International Tubular Services (ITS) has become the second Scottish business to self-report having benefited from a potentially corrupt payment, and reach a civil settlement which sees them paying over a substantial sum to the Civil Recovery Unit.
My advice to other Scottish firms with bribery and corruption “skeletons” would be to come clean now to reduce the risk of being subject to a criminal investigation and more significant penalties after a self-reporting deadline expires next June.
Aberdeen-based ITS admitted it had benefitted from a profit of £172,200 as a result of a corrupt payment made by a former Kazakhstan-based employee to secure additional contractual work in the former Soviet republic.
Under a Scottish self-reporting initiative, overseen by the Crown Office and Procurator Fiscal Service (COPFS), ITS paid the same sum to the Civil Recovery Unit under an arrangement which guarantees there will be no criminal prosecution against the company in respect of the reported matters.
Any Scottish company with historic or current bribery issues would be wise to consider self-reporting to Crown Office before the potential expiry of this self-reporting initiative on 30 June (2015), after which date civil settlements may no longer be available in such cases.
ITS should be commended for the courage it showed in self-reporting. It is not a step that any company takes lightly and it is an onerous and, at times, uncomfortable process. ITS will undoubtedly have rooted out any past issues and it will now have in place a robust anti-bribery compliance programme.
The COPFS also deserves recognition for the proactive and pragmatic approach that has been taken to the enforcement of bribery laws in Scotland. The self-report was dealt with expeditiously and a significant sum of money has been recovered. This civil settlement demonstrates that the COPFS are serious about enforcing bribery and proceeds of crime laws against Scottish businesses.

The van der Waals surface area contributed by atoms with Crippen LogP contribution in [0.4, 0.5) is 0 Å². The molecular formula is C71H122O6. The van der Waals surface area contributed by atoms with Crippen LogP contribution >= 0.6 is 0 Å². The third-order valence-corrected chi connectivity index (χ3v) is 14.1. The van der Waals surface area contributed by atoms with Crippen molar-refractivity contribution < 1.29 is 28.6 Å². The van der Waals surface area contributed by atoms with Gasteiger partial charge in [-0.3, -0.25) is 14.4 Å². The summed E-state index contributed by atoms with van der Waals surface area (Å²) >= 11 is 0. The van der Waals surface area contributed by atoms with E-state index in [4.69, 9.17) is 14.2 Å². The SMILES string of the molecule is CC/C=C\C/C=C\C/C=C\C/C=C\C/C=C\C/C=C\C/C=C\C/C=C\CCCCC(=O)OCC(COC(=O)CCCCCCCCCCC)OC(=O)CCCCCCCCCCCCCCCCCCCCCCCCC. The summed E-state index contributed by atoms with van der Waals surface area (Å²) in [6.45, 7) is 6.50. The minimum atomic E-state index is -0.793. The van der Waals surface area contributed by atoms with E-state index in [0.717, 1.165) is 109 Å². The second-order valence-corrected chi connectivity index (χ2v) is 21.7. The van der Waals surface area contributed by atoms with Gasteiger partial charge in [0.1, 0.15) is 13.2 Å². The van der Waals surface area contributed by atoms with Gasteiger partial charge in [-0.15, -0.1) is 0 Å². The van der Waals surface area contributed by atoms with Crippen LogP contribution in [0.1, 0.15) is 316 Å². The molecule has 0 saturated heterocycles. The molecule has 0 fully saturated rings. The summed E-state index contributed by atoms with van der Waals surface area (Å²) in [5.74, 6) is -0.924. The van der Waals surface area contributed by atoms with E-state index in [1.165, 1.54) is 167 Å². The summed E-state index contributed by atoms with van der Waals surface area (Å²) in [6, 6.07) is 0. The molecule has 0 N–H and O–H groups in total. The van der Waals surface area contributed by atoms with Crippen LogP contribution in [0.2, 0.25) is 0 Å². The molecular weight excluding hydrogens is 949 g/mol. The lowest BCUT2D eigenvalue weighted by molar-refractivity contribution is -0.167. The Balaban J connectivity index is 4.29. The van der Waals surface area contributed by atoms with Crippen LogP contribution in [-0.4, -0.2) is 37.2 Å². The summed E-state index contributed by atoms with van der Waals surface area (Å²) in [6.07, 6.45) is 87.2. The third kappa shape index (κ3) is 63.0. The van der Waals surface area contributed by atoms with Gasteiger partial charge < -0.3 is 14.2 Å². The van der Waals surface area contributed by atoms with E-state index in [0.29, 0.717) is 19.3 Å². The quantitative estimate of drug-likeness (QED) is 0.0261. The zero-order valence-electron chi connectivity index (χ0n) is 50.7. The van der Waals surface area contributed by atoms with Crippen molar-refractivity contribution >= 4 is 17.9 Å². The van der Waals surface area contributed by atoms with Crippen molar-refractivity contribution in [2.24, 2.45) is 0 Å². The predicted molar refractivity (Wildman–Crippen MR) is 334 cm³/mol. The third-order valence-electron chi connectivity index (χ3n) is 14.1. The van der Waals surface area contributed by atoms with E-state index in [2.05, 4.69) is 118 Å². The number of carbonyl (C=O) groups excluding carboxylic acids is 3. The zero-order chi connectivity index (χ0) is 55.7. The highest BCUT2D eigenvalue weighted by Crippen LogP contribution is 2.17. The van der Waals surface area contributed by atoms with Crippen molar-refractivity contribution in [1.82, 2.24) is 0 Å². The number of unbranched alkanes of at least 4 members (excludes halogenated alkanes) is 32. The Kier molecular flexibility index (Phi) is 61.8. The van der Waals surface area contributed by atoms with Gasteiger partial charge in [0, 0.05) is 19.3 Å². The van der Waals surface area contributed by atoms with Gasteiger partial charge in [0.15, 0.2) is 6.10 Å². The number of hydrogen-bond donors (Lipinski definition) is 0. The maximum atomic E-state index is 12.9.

Scotland’s self-reporting initiative allows commercial organisations to self-report suspected bribery from which the business has benefited. In return for self-reporting, the COPFS and Scotland Civil Recovery Unit will consider resolving any corporate liability by way of a civil settlement instead of launching a criminal investigation against the company.
A civil settlement is not guaranteed and will only be offered where a company makes a full admission of wrong-doing following an internal investigation, demonstrates that it has or will put in place an effective anti-bribery compliance programme, and co-operates with any criminal investigation into any individuals who may have committed offences.
Self-reporting in Scotland is a genuine opportunity to resolve matters on a civil basis and for any tainted benefit derived from misconduct to be appropriately addressed and dealt with in a reasonable timeframe. It enables misconduct to be disclosed thereby avoiding the commission of other offences such as making false statements to a company’s auditors. Any self-report requires to be made by a solicitor on the company’s behalf and as self-reporting is a legal process it should only be proceeded with on the basis of legal advice.
Come 1 July 2015, the initiative will either cease, be extended for another year or be rolled into wider initiative such as the potential introduction of corporate deferred prosecution agreements into Scotland.
Tom Stocker is apartner and corporate crime specialist at legal firm Pinsent Masons